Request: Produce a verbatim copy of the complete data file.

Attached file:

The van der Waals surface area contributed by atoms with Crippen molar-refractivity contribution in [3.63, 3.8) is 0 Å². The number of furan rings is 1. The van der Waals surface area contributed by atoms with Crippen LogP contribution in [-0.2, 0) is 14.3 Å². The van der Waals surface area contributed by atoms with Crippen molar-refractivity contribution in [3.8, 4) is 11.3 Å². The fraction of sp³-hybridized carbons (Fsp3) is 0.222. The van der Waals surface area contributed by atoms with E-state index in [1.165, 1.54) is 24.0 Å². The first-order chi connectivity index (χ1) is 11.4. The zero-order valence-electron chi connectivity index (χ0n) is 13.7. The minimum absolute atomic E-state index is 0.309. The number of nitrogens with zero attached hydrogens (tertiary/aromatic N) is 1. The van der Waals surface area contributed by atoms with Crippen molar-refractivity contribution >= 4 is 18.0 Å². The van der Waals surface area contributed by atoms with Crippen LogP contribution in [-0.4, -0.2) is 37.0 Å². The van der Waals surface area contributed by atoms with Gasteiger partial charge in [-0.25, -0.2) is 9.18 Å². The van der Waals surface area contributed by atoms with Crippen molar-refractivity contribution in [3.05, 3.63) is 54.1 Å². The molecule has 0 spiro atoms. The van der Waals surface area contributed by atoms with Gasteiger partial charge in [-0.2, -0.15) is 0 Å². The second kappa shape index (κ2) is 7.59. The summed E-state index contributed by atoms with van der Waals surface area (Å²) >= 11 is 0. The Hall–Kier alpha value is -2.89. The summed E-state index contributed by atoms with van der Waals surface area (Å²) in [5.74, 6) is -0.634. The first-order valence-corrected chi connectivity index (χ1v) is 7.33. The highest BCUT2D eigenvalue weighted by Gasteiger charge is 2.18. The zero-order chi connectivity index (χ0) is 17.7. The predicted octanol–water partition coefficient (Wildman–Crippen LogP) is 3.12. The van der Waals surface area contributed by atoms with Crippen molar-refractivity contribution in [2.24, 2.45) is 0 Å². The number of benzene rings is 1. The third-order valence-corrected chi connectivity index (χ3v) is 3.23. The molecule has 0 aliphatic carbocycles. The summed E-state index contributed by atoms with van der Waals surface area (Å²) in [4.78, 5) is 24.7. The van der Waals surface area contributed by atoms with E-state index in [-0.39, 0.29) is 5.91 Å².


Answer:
The van der Waals surface area contributed by atoms with Crippen molar-refractivity contribution in [3.63, 3.8) is 0 Å². The number of furan rings is 1. The van der Waals surface area contributed by atoms with Crippen LogP contribution in [-0.2, 0) is 14.3 Å². The van der Waals surface area contributed by atoms with Crippen molar-refractivity contribution in [3.8, 4) is 11.3 Å². The fraction of sp³-hybridized carbons (Fsp3) is 0.222. The van der Waals surface area contributed by atoms with E-state index in [1.165, 1.54) is 24.0 Å². The first-order chi connectivity index (χ1) is 11.4. The zero-order valence-electron chi connectivity index (χ0n) is 13.7. The minimum absolute atomic E-state index is 0.309. The number of nitrogens with zero attached hydrogens (tertiary/aromatic N) is 1. The van der Waals surface area contributed by atoms with Crippen molar-refractivity contribution >= 4 is 18.0 Å². The van der Waals surface area contributed by atoms with Crippen LogP contribution in [-0.4, -0.2) is 37.0 Å². The van der Waals surface area contributed by atoms with Gasteiger partial charge in [-0.25, -0.2) is 9.18 Å². The van der Waals surface area contributed by atoms with Crippen molar-refractivity contribution in [3.05, 3.63) is 54.1 Å². The molecule has 0 spiro atoms. The van der Waals surface area contributed by atoms with Gasteiger partial charge in [-0.2, -0.15) is 0 Å². The second kappa shape index (κ2) is 7.59. The summed E-state index contributed by atoms with van der Waals surface area (Å²) >= 11 is 0. The Hall–Kier alpha value is -2.89. The summed E-state index contributed by atoms with van der Waals surface area (Å²) in [5.74, 6) is -0.634. The first-order valence-corrected chi connectivity index (χ1v) is 7.33. The highest BCUT2D eigenvalue weighted by Gasteiger charge is 2.18. The zero-order chi connectivity index (χ0) is 17.7. The predicted octanol–water partition coefficient (Wildman–Crippen LogP) is 3.12. The van der Waals surface area contributed by atoms with Crippen molar-refractivity contribution in [2.24, 2.45) is 0 Å². The number of benzene rings is 1. The third-order valence-corrected chi connectivity index (χ3v) is 3.23. The molecule has 0 aliphatic carbocycles. The summed E-state index contributed by atoms with van der Waals surface area (Å²) in [4.78, 5) is 24.7. The van der Waals surface area contributed by atoms with E-state index in [-0.39, 0.29) is 5.91 Å².